What the Heck Do I Do with Purslane, Anyway?

Purslane. Photo credit: Zachary D Lyons.

Purslane. Photo credit: Zachary D Lyons.

Maybe you've seen it grow in the sidewalk cracks, or along the side of the road. But these days, purslane is the most fabulous weed you've never tasted. Also known as pigweed, purslane is an succulent dating to ancient Egypt. All the cool kids are scooping it up at the market because it is a nutritional powerhouse.

Get a load of this: Purslane contains more Omega-3 fatty acids than any member of the plant world. So if for whatever reason, you're not a fatty fish (salmon, halibut, sardines) eater, purslane is an excellent Plan B for getting your Omega 3s, specifically in the form of alpha lineoleic acid (ALA). As we age, ALA and its Omega-3 companions are essential anti-inflammatory disease-fighting warriors, tackling everything from Alzheimer's to arteriosclerosis to rhumatoid arthritis. It also packs a nutritional punch: Just half a cup contains 35 percent of the RDA for Vitamin C and 44 percent for Vitamin A.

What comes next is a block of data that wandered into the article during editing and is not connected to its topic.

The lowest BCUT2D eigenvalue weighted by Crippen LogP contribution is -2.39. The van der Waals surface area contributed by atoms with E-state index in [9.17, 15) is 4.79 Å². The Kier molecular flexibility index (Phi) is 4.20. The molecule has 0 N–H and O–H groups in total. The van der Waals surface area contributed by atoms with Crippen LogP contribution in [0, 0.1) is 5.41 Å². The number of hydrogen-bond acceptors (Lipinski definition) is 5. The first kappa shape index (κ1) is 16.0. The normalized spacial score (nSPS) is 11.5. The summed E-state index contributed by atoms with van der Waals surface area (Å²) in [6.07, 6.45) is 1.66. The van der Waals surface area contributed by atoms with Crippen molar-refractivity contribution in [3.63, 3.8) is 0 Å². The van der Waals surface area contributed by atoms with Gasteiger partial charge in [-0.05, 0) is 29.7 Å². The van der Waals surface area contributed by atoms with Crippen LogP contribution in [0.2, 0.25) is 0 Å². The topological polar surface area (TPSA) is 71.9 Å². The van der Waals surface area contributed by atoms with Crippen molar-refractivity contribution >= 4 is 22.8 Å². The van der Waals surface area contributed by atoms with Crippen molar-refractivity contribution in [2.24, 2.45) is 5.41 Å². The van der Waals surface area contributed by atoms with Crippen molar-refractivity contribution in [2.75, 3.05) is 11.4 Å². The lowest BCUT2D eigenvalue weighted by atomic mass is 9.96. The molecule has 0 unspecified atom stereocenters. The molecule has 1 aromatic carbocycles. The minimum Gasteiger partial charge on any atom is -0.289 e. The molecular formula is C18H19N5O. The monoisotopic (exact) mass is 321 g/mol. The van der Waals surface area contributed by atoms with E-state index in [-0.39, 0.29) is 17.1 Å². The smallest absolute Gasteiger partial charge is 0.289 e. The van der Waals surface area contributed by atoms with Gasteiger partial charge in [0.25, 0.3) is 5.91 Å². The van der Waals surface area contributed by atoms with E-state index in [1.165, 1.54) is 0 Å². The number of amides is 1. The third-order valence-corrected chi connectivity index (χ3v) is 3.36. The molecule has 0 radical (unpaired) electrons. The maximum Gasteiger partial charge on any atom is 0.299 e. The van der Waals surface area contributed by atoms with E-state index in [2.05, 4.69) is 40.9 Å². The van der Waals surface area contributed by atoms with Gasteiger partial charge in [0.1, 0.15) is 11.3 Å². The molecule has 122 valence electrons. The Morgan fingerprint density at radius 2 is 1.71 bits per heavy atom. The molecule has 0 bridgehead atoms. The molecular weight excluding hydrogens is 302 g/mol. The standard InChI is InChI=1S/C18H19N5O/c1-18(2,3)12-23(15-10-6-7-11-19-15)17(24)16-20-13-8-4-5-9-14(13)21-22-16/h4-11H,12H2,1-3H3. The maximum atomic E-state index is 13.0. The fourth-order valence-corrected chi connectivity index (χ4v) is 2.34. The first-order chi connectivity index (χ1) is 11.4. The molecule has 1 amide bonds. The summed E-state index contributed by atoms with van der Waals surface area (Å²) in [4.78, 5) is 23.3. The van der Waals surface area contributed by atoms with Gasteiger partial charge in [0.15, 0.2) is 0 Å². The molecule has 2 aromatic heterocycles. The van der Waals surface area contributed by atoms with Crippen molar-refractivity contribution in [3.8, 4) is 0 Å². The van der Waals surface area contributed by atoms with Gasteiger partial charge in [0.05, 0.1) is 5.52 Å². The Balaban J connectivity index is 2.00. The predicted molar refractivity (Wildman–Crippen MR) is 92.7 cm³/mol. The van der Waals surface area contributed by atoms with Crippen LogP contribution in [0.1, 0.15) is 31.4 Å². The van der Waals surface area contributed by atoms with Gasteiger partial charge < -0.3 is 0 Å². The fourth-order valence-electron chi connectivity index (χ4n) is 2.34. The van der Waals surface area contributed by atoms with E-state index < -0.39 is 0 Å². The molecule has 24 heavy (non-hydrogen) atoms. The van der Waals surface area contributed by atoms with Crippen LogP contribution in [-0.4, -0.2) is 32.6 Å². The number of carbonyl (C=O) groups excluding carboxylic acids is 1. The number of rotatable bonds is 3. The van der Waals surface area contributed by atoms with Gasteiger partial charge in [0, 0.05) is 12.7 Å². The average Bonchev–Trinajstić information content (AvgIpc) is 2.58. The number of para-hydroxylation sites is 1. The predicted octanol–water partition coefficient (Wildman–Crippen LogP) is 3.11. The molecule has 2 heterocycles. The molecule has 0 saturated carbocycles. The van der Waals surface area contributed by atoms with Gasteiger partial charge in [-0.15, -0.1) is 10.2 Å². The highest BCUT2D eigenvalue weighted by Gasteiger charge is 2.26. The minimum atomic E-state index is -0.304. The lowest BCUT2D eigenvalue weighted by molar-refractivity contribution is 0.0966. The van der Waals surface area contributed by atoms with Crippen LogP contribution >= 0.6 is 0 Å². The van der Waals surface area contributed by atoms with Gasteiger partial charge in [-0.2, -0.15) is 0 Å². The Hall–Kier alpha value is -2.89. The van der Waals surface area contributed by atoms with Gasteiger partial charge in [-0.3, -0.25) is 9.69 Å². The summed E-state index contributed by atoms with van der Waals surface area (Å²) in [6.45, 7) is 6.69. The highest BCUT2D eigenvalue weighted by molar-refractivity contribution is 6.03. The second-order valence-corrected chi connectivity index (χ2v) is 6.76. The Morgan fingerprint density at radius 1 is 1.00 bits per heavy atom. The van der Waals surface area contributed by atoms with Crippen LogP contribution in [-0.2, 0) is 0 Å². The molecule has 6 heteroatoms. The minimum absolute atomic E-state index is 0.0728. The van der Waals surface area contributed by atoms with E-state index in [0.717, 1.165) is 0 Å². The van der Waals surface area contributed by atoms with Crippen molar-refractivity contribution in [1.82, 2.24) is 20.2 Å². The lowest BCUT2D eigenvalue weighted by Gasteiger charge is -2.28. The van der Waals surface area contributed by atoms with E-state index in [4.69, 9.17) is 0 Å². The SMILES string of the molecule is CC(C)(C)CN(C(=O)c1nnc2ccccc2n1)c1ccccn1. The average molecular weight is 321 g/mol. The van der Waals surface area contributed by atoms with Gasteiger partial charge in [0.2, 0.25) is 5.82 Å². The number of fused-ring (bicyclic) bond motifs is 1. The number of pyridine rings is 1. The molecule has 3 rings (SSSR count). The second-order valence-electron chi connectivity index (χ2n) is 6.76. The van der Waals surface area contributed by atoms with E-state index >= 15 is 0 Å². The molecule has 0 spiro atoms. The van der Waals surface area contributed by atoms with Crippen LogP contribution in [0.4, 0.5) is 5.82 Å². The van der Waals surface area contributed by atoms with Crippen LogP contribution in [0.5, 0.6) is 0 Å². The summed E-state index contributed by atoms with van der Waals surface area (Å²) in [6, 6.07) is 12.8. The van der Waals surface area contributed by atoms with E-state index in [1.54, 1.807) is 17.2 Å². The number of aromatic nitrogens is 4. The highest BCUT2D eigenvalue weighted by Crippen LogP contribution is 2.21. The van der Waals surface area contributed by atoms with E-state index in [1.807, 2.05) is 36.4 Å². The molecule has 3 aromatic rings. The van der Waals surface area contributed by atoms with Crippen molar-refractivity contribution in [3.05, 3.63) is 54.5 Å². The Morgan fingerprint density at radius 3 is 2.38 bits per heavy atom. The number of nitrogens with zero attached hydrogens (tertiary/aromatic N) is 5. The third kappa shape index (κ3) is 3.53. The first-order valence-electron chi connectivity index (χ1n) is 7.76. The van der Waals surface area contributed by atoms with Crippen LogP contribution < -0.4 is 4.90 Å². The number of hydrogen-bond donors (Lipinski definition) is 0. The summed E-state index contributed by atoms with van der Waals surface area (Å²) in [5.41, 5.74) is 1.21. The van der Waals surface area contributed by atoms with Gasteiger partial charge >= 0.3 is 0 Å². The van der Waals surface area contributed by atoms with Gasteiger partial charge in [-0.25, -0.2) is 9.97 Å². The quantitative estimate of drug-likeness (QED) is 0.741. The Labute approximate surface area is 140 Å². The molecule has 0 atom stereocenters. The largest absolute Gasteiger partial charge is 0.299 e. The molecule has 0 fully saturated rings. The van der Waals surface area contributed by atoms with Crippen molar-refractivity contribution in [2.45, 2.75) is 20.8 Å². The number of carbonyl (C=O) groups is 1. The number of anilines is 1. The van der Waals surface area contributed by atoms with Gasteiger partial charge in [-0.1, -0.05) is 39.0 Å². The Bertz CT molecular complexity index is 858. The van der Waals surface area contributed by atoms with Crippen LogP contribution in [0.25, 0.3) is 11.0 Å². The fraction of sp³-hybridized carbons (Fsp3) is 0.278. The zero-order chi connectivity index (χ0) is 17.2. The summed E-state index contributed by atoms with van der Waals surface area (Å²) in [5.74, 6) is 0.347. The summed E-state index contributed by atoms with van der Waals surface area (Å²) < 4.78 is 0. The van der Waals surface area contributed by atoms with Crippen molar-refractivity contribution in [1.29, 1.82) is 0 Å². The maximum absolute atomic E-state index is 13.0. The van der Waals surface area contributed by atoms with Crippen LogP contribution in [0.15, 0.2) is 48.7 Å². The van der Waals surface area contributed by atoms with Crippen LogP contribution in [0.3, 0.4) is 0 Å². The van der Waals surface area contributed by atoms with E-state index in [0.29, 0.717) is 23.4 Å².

You can try cooking purslane on its own, but it may come off tasting a wee too medicinal. Try teaming it up with potatoes (Think potato salad at your next cook-out), cucumbers and tomatoes. Its flavor is tangy, almost lemony, similar to sorrel.  It would be great in a Sunday morning egg/hash brown mash-up; you'd get your Omega 3s before even walking out the front door. 

Purslane sticks around all summer long, so there's plenty of time to give it a try -- and if potatoes or cucumbers aren't your thing, check out this incredible list 45 Things to Do with PurslaneGrowing Washington and One Leaf Farm are among a handful of SFMA vendors growing it, so keep your eyes peeled for this amazing little weed that could.